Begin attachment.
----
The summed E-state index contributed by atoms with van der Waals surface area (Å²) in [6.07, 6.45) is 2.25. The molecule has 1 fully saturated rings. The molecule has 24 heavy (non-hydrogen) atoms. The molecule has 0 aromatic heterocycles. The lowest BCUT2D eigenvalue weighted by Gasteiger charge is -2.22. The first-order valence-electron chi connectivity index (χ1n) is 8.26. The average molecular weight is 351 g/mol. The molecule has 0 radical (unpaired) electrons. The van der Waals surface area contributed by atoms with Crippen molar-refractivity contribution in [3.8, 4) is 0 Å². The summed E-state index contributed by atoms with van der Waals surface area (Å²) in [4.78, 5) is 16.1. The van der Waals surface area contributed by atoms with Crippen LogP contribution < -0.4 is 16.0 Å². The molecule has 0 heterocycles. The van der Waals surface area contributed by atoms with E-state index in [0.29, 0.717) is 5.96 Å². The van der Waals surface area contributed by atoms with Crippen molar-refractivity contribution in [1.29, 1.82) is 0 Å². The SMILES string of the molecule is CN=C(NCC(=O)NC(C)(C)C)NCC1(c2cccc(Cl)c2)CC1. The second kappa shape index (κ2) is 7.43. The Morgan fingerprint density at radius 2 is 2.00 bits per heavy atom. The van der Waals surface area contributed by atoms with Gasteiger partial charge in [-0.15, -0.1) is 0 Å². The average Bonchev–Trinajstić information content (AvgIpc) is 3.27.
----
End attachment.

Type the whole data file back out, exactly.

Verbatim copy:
The summed E-state index contributed by atoms with van der Waals surface area (Å²) in [6.07, 6.45) is 2.25. The molecule has 1 fully saturated rings. The molecule has 24 heavy (non-hydrogen) atoms. The molecule has 0 aromatic heterocycles. The lowest BCUT2D eigenvalue weighted by Gasteiger charge is -2.22. The first-order valence-electron chi connectivity index (χ1n) is 8.26. The average molecular weight is 351 g/mol. The molecule has 0 radical (unpaired) electrons. The van der Waals surface area contributed by atoms with Crippen molar-refractivity contribution in [3.8, 4) is 0 Å². The summed E-state index contributed by atoms with van der Waals surface area (Å²) in [4.78, 5) is 16.1. The van der Waals surface area contributed by atoms with Crippen LogP contribution < -0.4 is 16.0 Å². The molecule has 0 heterocycles. The van der Waals surface area contributed by atoms with E-state index in [0.29, 0.717) is 5.96 Å². The van der Waals surface area contributed by atoms with Crippen molar-refractivity contribution in [1.29, 1.82) is 0 Å². The SMILES string of the molecule is CN=C(NCC(=O)NC(C)(C)C)NCC1(c2cccc(Cl)c2)CC1. The second kappa shape index (κ2) is 7.43. The Morgan fingerprint density at radius 2 is 2.00 bits per heavy atom. The van der Waals surface area contributed by atoms with Gasteiger partial charge in [-0.15, -0.1) is 0 Å². The average Bonchev–Trinajstić information content (AvgIpc) is 3.27.